Call The Midwife

 

Last year I became seriously hooked on the PBS television program, “Call the Midwife.”  The story takes place in a poor section of London for which a convent, the nuns who live in the convent, and a team of professional nurse midwives, tend to the people. Episodes offer an ongoing peek into the interpersonal relationships of the nuns and nurses as well as weekly snapshots of women and families in the neighborhood. Only a portion of each episode includes graphic sounds and visuals of the birth process, most of it is founded on relationship building – on forming trust, respect, compassion, and love.

The reading this Sunday from Exodus follows a similar trajectory but grounds the story in God’s hope for all creation – a hope that gives birth to people, nations, and eventually to the birth of God in human flesh. This reading paves the way for all that comes after. I will have to preach on this text.

What about you? Are you being called by Isaiah or Romans or Matthew? Or are you following the Narrative Lectionary? For more on these check out these blogs from Tuesday for the Revised Common Lectionary or Narrative Lectionary. This week’s The Pastoral is Political also addresses preaching from both lectionaries.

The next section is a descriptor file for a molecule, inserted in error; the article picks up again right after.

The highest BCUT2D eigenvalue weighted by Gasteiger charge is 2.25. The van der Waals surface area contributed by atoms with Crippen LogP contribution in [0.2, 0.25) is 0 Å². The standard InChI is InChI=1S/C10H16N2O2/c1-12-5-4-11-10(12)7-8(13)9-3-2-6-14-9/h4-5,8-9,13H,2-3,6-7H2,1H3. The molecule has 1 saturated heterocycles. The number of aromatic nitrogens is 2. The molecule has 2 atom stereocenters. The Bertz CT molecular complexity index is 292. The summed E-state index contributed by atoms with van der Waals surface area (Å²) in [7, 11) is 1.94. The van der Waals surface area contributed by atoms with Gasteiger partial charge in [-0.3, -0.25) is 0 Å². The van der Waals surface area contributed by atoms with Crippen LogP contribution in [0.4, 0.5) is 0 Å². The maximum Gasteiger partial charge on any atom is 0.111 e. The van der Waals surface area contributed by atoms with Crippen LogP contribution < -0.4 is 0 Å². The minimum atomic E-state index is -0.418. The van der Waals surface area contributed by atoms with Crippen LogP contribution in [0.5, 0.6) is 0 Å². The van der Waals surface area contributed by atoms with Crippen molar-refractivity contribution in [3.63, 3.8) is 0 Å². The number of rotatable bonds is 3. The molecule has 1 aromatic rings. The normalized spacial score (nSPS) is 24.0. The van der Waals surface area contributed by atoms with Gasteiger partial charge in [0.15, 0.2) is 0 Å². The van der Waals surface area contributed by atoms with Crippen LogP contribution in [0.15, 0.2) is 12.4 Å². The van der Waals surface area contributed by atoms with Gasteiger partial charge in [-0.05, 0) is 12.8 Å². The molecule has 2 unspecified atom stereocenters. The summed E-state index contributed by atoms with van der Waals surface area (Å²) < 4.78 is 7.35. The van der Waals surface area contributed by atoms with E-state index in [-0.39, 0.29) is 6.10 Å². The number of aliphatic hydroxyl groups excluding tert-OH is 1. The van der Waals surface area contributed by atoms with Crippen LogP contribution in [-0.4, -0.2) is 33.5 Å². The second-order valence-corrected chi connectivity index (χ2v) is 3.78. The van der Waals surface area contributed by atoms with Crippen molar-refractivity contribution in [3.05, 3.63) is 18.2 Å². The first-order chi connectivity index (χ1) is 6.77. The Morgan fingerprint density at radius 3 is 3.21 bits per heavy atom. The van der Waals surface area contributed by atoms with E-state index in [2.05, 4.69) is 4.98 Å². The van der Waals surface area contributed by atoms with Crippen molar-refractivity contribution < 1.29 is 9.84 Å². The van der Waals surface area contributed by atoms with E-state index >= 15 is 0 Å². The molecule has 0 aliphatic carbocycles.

Much to consider in the texts this week as we draw to the end of summer. To sustain us I offer coffee, tea, and fresh fruit. Bring us your questions, worries, ideas, and inspiration and we’ll share around. It’s the 11th Hour Preacher Party – let the “fun” begin….

72 thoughts on “11th Hour Preacher Party: Midwives Calling….wondering who we are?

  1. I hadn’t thought of the TV show.
    lunchtime Saturday and just sent the file through to the tech person for the PowerPoint, good thing he is gracious.
    I am thinking about civil disobedience, and how little things can add up to a lot.
    also Pharaoh wanted the boys killed, he didn’t girls/women as possible threats. how often is it the women who stand up against violence – like the women in Argentina Mothers of the Plaza de Mayo, and the women who received the Nobel Peace Prize for their work in Northern Ireland.
    time to eat lunch, make a few phone calls, go to the gym and write a sermon.

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    1. Pearl, your thoughts lead me to remember the PBS series “Women, War, and Peace” which focused on women who had stood up to injustice in a number of countries: women’s whose accusations caused the first Hague trial for war crimes caused by rape (Serbia/Croatia); women in Columbia and Liberia, and two other places I am not recalling at the moment. Civil disobedience!

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    2. Leymah Gbowee is another woman who received a Nobel peace prize for her civil disobedience/divine obedience
      “This is not a traditional war story. It is about an army of women in white standing up when no one else would—unafraid, because the worst things imaginable had already happened to us. It is about how we found the moral clarity, persistence and bravery to raise our voices against war and restore sanity to our land.”